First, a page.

My cousin lives in a library. It’s a hard life, but he tries to be understanding. His cover gets sticky, and the librarians are too busy to clean it off. His pages are torn, and there is nothing he can do. But he says the day that sticks out in his memory is the day a mature adult scrawled Frodo lives! across his title page.

Don’t get us wrong. We love to see people writing Frodo lives! on appropriate targets, like pigs, and bedspreads, and other people’s privacy fences. But writing in a book—a book!—is unconscionable.

We have feelings. We also have pages that are white where they aren’t black (or purple, red, orange, etc.). We would like to keep them that way.

Please, we beg of you. By all that you hold dear on this good earth—alarm clocks, styrofoam, and the little plastic microbeads that are currently poisoning fish in the Great Lakes—we charge to control yourselves. Restrain your pencil.

Better yet, burn it. There ought to be a pencil-burning occasion in revenge both for book-burnings and for all the damage we suffer when pencils are applied to our pages by people who ought to know better.

Many illustrious people have written in books. Some of them were monks. Those monks wrote notes in copies of the Bible. And since that time Bible scholars have been fighting tooth and nail about which words count as original text. People who write in books enjoy stirring up conflicts that can last for generations to come.

You may be thinking, “But I write in cursive. Nobody would confuse my pencil marks with actual text.” Try to remember that not everyone who wrote in books was a Gothic-scribbling monk. Vikings probably wrote in the books they stole, after they stripped all the gems off. And they probably wrote in the Viking equivalent of cursive. So by writing in books, you are joining with people of ill repute. (Or boring people–Alexander Pope wrote in books.) Also remember that there might be a dark age in the future. All elements of our culture will be forgotten. The archeologists of future generations might not know that you markings are not part of the original text. You could start a war.

You say, “Well, I want to stop writing in books, but it’s hard not to. I’ve developed a habit. What should I do?

First, try taking notes about the book somewhere other than in the book. That is the proper way to record ideas from a text, or your feelings about those ideas. Second, remember that there are nerve endings located within our pages. We feel pain when a pencil touches us. That pain leads to stress, which can lead to severe spinal injuries, which can lead to our untimely deaths. By writing in books, you may become guilty of bookslaughter. Third, bear in mind that we have feelings, including pride in our appearance. And many of you have bad handwriting.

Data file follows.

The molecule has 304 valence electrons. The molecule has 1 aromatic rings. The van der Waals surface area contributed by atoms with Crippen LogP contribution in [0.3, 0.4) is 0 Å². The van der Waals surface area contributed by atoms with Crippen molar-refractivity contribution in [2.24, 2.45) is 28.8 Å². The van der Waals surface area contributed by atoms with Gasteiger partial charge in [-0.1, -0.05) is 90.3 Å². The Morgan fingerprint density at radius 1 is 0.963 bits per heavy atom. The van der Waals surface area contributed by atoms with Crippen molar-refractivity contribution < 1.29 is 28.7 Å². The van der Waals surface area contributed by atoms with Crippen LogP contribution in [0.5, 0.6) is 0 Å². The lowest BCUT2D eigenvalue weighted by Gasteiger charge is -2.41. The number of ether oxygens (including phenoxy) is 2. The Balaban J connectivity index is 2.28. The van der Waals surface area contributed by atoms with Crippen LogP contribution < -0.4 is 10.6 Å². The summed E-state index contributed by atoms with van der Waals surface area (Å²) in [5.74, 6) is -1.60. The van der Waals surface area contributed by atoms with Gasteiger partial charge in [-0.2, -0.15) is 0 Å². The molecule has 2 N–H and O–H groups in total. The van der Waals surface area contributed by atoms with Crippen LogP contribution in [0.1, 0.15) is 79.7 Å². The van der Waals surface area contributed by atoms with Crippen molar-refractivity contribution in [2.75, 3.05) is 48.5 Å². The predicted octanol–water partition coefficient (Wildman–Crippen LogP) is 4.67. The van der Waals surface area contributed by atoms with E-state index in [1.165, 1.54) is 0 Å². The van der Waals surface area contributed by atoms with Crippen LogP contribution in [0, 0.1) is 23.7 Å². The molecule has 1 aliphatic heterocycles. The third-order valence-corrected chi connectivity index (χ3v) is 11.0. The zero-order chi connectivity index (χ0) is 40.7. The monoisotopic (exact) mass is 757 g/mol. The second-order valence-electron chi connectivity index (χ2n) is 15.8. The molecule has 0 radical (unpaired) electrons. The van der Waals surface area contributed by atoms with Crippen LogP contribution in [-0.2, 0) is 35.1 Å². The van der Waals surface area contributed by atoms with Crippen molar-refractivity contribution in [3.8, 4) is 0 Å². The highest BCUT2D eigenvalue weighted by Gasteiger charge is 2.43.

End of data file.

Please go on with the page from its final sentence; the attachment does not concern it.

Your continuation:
If you ignore this warning, beware. You may have books in your house. And they never sleep.


A Very Resentful Volume


Posted by on August 4, 2014 in Humor


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A Summer of Books

Someone asked me a few weeks ago if I would be reading much this summer. I was stunned at first. Finally I managed, “That’s like asking me if I am going to breathe much this summer.” I think my initial shock is probably the sign of a severe book addiction. My family would certainly agree.

My room is dominated by bookshelves. Four of them. There’s the little one that I’ve had since I was in "Bookshelf," Tom Rustebergelementary school, the heavy one with glass doors, and the two matching shelves that are six or seven feet high. There are also books on my chair, books on the floor, and books on the night table.

As of right now, I’m in the middle of It Was Good: Making Art to the Glory of God. It’s a fabulous book if you’re a Christian who is at all interested in the arts. It covers the biblical philosophy behind art, as well as an interview and chapters written by Christian artists. Also, it has pictures. (That is, color photographs, of artwork, in this case—unusual to find in a paperback book, especially one meant for adults.)